** We underestimate the stupid things, we do so at our own peril. Quartz - Corinne Purtill
Date: 4/3/2021 1:58:38 AM ( 79 d ) ... viewed 87 times
How Stupid are you?
In 1976, a professor of economic history at the University of California, Berkeley published an essay outlining the fundamental laws of a force he perceived as humanity’s greatest existential threat: Stupidity.
Stupid people, Carlo M. Cipolla explained, share several identifying traits: they are abundant, they are irrational, and they cause problems for others without apparent benefit to themselves, thereby lowering society’s total well-being. There are no defenses against stupidity, argued the Italian-born professor, who died in 2000. The only way a society can avoid being crushed by the burden of its idiots is if the non-stupid work even harder to offset the losses of their stupid brethren.
Let’s take a look at Cipolla’s five basic laws of human stupidity:
Law 1: Always and inevitably everyone underestimates the number of stupid individuals in circulation.
No matter how many idiots you suspect yourself surrounded by, Cipolla wrote, you are invariably lowballing the total. This problem is compounded by biased assumptions that certain people are intelligent based on superficial factors like their job, education level, or other traits we believe to be exclusive of stupidity. They aren’t. This takes us to:
Law 2: The probability that a certain person be stupid is independent of any other characteristic of that person.
Cipolla posits stupidity is a variable that remains constant across all populations. Every category one can imagine—gender, race, nationality, education level, income—possesses a fixed percentage of stupid people. There are stupid college professors. There are stupid people at Davos and at the UN General Assembly. There are stupid people in every nation on earth. How numerous are the stupid amongst us? It’s impossible to say. And any guess would almost certainly violate the first law, anyway.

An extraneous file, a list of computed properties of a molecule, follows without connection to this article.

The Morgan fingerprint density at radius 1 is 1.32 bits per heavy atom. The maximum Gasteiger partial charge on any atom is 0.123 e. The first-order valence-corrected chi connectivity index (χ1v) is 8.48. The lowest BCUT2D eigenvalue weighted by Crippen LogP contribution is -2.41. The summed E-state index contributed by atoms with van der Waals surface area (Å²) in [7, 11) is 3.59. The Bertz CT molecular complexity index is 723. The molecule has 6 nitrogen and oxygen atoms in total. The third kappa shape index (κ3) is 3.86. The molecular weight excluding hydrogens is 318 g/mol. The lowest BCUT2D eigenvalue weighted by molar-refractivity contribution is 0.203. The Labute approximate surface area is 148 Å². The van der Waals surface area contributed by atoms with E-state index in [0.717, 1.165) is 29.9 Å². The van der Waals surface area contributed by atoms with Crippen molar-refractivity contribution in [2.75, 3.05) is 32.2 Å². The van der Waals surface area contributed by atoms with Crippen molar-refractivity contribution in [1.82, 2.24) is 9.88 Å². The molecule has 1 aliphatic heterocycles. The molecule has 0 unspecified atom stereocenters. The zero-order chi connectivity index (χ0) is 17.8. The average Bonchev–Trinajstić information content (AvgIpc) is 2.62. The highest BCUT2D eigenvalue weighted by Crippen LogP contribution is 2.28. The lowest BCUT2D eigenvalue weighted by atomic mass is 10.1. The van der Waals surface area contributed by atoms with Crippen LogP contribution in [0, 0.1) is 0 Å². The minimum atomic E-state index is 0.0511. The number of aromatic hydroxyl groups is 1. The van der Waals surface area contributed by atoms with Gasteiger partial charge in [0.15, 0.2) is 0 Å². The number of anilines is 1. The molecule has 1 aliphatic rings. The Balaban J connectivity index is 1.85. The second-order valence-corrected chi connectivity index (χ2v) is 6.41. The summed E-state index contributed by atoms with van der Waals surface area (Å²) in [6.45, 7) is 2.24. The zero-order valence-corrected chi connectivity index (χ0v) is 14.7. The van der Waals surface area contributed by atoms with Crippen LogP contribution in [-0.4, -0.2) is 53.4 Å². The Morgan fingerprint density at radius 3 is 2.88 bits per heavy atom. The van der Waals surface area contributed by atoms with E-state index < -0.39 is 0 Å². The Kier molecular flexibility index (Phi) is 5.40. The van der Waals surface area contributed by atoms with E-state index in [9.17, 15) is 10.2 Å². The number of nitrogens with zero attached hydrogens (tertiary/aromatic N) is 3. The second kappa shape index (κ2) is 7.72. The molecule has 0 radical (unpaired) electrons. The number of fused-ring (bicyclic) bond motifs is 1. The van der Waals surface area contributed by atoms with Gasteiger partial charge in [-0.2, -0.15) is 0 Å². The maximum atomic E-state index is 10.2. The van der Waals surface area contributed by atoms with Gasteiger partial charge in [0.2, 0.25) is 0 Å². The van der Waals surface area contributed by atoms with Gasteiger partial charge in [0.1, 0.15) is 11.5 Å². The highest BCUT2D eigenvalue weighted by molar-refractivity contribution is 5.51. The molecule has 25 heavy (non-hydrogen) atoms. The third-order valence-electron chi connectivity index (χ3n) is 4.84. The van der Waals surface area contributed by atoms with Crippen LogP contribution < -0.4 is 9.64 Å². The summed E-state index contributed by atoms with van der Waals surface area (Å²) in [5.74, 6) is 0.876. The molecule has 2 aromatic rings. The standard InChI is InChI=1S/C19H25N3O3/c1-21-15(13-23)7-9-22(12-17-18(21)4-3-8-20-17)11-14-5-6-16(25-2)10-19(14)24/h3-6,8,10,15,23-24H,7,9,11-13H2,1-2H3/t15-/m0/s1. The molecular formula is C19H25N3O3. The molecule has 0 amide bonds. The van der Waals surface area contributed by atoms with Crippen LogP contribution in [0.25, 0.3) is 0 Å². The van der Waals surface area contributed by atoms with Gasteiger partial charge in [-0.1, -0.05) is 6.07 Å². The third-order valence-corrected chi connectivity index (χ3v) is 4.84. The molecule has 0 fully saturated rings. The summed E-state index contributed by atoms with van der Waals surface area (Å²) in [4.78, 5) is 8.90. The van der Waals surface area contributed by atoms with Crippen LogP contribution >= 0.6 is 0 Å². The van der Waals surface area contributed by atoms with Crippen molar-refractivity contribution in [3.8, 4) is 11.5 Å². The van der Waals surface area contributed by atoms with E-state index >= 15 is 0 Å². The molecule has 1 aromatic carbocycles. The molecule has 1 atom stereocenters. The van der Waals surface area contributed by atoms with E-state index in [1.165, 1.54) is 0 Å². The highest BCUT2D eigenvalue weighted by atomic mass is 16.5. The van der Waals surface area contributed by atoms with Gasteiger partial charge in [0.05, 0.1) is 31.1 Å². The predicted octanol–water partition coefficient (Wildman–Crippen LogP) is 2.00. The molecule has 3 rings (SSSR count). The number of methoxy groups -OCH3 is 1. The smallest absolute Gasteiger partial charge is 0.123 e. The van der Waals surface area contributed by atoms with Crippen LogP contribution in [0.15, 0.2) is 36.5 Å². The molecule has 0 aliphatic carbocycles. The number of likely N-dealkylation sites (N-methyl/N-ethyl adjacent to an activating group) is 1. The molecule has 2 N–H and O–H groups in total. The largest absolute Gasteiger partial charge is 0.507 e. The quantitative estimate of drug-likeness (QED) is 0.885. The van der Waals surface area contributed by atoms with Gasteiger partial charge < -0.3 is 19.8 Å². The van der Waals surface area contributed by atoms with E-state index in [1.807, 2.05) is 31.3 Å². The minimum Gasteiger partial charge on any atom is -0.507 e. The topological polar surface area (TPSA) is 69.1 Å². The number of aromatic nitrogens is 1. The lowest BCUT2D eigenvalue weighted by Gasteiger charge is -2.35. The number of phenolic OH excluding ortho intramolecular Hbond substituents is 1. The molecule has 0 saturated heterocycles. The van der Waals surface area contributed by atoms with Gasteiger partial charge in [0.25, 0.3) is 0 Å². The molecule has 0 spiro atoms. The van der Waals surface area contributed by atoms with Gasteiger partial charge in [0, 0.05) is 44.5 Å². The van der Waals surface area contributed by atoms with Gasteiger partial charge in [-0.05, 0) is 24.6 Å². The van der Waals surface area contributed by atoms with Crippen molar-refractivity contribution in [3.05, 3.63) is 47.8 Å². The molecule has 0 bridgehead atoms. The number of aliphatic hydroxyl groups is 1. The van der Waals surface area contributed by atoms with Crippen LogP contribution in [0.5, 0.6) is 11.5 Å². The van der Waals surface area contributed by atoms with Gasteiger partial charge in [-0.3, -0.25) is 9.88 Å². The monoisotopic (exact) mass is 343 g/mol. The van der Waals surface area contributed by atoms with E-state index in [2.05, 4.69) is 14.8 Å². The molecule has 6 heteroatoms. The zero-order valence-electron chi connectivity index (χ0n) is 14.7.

Law 3. A stupid person is a person who causes losses to another person or to a group of persons while himself deriving no gain and even possibly incurring losses.
Cipolla called this one the Golden Law of stupidity. A stupid person, according to the economist, is one who causes problems for others without any clear benefit to himself.
The uncle unable to stop himself from posting fake news articles to Facebook? Stupid. The customer service representative who keeps you on the phone for an hour, hangs up on you twice, and somehow still manages to screw up your account? Stupid.
This law also introduces three other phenotypes that Cipolla says co-exist alongside stupidity. First, there is the intelligent person, whose actions benefit both himself and others. Then there is the bandit, who benefits himself at others’ expense. And lastly, there is the helpless person, whose actions enrich others at his own expense. Cipolla imagined the four types along with a graph, like this:
a chart of ineffectual people from helpless people to bandits
Stupidity graphed. Photo by Vincedevries on Wikimedia, licensed under CC-BY-SA 4.0